Blair J held that the underwriter had not been induced to agree the policy by reason of any non-disclosure by the Owners concerning the vessel’s PSC detention history. Blair J added, however, that the fact that information is available online to an underwriter may not necessarily give rise to a presumption of knowledge. It is also worth noting that Blair J also accepted the evidence of the Owners’ underwriting expert that a prudent insurer would only be concerned with recent PSC detentions, namely around 12-18 months before the inception of the policy and that any prior detentions would not be material and would therefore not need to be disclosed.

Blair J rejected the remaining arguments put forward by the underwriters and held that the Owners were entitled to succeed in their claim for an indemnity under the policy.

Whilst the decision does not establish the precise information an underwriter will be deemed to have known at the inception of a policy, it is a helpful demonstration to both underwriters and assureds as to the importance of obtaining quality expert evidence and brings the application of ISM warranties in line with those for class.

Starlight Shipping Company v Allianz Marine & Aviation Versicherungs AG and Others (ALEXANDROS T) [2013] UKSC 70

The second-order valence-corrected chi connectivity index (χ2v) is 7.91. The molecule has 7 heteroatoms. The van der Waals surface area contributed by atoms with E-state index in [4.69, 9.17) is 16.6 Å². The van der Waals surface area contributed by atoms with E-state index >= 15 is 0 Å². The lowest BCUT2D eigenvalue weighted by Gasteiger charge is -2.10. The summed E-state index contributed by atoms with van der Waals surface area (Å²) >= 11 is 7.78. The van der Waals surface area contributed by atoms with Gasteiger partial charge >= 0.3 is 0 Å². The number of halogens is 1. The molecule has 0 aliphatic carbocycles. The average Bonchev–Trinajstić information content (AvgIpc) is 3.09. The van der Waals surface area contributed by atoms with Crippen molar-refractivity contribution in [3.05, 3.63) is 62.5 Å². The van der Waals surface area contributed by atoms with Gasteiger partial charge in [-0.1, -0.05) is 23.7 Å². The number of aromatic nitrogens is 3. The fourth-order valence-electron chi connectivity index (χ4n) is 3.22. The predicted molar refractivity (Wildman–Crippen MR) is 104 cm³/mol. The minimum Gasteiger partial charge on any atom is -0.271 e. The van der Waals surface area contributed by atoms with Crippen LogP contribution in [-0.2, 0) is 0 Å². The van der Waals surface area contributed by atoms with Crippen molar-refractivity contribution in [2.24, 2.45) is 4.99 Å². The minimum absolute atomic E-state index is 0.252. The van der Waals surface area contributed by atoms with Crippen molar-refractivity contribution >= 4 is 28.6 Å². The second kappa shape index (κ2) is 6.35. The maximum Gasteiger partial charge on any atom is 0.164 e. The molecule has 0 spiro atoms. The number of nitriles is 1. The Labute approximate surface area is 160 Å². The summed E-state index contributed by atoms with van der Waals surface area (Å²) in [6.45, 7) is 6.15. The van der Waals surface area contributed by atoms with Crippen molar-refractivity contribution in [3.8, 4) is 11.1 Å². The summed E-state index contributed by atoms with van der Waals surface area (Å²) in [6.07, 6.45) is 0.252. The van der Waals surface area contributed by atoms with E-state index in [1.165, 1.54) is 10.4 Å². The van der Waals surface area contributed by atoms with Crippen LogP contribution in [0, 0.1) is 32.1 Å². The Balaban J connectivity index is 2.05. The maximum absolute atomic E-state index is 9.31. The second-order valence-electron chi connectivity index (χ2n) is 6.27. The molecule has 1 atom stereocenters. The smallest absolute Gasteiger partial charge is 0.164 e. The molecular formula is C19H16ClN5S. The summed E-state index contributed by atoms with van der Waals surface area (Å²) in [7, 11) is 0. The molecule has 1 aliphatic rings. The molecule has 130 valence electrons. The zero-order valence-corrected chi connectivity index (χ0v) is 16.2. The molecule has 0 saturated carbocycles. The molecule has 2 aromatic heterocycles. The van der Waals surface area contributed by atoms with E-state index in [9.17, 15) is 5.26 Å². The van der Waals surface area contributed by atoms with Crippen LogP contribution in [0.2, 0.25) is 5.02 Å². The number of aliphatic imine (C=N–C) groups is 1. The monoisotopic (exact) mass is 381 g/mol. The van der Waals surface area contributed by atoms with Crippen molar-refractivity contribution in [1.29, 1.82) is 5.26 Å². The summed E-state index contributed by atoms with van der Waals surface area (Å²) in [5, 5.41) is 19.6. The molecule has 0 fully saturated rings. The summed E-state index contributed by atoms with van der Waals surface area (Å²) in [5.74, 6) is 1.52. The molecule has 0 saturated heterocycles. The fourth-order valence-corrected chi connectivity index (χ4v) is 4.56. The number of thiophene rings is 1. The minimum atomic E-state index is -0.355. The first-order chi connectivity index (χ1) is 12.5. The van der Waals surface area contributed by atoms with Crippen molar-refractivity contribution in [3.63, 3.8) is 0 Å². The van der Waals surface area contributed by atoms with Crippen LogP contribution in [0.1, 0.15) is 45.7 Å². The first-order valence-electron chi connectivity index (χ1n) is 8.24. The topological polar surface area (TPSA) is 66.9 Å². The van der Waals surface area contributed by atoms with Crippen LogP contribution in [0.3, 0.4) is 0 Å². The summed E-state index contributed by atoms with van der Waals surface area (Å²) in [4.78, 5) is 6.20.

House of Lords: Lord Neuberger, Lord Mance, Lord Clarke, Lord Sumption and Lord Hughes

Mr Iain Milligan QC, Mr Michael Ashcroft QC & Mr Luke Pearce (instructed by Thomas Cooper) for the Appellants

Mr Michael Swainston QC & Mr Tony Singla (instructed by Clyde & Co LLP) for the 1st – 4th Respondents

Mr Steven Gee QC & Mr Tom Whitehead (instructed by Norton Rose) for the 5th — 7th Respondents

Mr David Bailey QC & Mr Jocelin Gale (instructed by Mayer Brown International LLP) a watching brief for the 8th-9th Respondents

The Court of Appeal decision in this case was first reported in Case Update No. 2.

Facts

In May 2006 ALEXANDROS T became a total loss (the "Vessel"). Following the loss, the owner of the vessel, Starlight Shipping Company (the "Owner"), sued its underwriters in the Commercial Court for an indemnity in respect of the loss. The case settled shortly before trial, with the insurers paying 100% of the claim, but without interest and costs. The proceedings were stayed pursuant to Tomlin orders i.e. a court order under which a court action is stayed, on terms which have been agreed in advance between the parties and which are included in a schedule to the order which remains confidential. The order permits either party to apply to court to enforce the terms of the order, avoiding the need to start fresh proceedings.

In April 2011 - more than 3 years later - the Owner and various connected individuals commenced proceedings in Greece against insurers (among others) in which they claimed substantial damages from the underwriters arising out of the manner in which the underwriters had defended the claims under the policies. It was said the underwriters had spread malicious falsehoods in the market relating to the circumstances in which the Vessel had been lost, which had caused the Owner and the other Greek claimants to suffer substantial losses. In particular, it was alleged that the Owner had missed the opportunity to use the policy proceeds to invest in three vessels, and that as a result of underwriters' actions in acquiring false evidence, Owners were not able to insure the vessels and without insurance they would not have been able to trade them and could not purchase them.